Why 2017 will be a crunch year for the Church of England

Andrew Goddard


As 2016 draws to a close we look back on a year in which both the UK and USA have had starkly revealed what has been known for a long time: that they are deeply divided societies. This has led to major questions about how to move forward in a new situation once that reality has been made so obvious. It seems that the Church of England may face a similar scenario in 2017, perhaps as early as its February General Synod.

We have all long known we are deeply divided over how to respond to our society’s sexual revolution, especially changed attitudes to same-sex unions. Next year, it seems, after decades of conflict and two years of shared conversations, we may have to make some decisions.

When the Church of England Evangelical Council (CEEC) has its annual meeting on 11-12 January much of its time will be spent considering this situation and evangelical responses. The Council – reformed and renewed in recent years – does not claim to speak for all evangelicals. It does, however, bring together leaders of a range of evangelical networks and groups, people elected by diocesan evangelical organisations, principals of evangelical theological colleges and representatives of evangelical bishops and the Evangelical Group on General Synod (EGGS). A major resource will be a discussion document circulated by CEEC officers earlier this year entitled “Guarding the Deposit – Apostolic Truth for an Apostolic Church” (available at www.ceec.info).

The basis of the document, in line with CEEC’s stance, is adherence to the church’s traditional teaching on marriage and sexuality as faithful to Scripture and summed up in the 1998 Lambeth Conference Resolution 1.10 and in the GAFCON Jerusalem Declaration statement on sex and marriage.

Particularly in the light of recent public controversy it is important that Lambeth 1.10 has been formally accepted by the Church of England. The last major Synodical debate on the subject in 2007 overwhelmingly commended “continuing efforts to prevent the diversity of opinion about human sexuality creating further division and impaired fellowship within the Church of England and the Anglican Communion” and recognized “that such efforts would not be advanced by doing anything that could be perceived as the Church of England qualifying its commitment to the entirety of the relevant Lambeth Conference Resolutions (1978: 10; 1988: 64; 1998: 1.10)”.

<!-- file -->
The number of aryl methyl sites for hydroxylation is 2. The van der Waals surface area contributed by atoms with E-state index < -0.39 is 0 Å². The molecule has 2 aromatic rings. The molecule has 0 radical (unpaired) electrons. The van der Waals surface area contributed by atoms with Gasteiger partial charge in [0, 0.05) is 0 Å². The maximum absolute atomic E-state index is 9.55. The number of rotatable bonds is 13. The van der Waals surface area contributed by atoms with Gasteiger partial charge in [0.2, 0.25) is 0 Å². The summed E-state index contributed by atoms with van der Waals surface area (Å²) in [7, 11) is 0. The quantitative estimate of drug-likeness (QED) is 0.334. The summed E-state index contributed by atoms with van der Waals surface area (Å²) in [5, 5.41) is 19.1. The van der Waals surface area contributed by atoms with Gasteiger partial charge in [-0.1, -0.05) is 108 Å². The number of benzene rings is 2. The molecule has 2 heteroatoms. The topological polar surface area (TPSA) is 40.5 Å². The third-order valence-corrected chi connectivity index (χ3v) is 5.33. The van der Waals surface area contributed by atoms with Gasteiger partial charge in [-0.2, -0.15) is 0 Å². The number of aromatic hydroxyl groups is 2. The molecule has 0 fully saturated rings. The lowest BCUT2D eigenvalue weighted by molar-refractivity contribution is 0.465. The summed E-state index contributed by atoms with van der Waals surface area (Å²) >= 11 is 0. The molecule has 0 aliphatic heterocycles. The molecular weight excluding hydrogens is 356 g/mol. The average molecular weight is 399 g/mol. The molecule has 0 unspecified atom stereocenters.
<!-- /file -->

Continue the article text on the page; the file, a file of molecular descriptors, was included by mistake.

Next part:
The danger now is that some already perceive us as qualifying our commitment while others boast of disregarding and wanting to abandon 1.10. Many think that next year the bishops and Synod may do something – exactly what remains unclear – that will be perceived as a significant qualification, even abandonment, of the Lambeth Conference Resolutions. If so, there will inevitably be further division and impaired fellowship.

One of CEEC’s tasks, prompted by “Guarding the Deposit”, is to consider together the various ways evangelicals will respond to this situation and how the wider church might face the reality of our diversity over human sexuality. “Guarding the Deposit” outlines three broad ways the church might act in 2017 and beyond.

Its hope is that the Church of England will maintain its current teaching and practice as the 2007 Synod committed us to do. Alternatively there may be a full acceptance of same-sex relationships as in a few other Anglican provinces. This would undoubtedly lead to major division within the CofE and the destruction of the Anglican Communion in its current form. There may therefore be an attempt – as in the Pilling Report – to offer some form of supposed via media with official permission for marking of same-sex relationships.

But, as “Guarding the Deposit” argues, this too would both represent a departure from apostolicity and lead to continuing conflict. It would therefore require some form of agreed visible differentiation and structural separation within the Church of England (and wider Communion).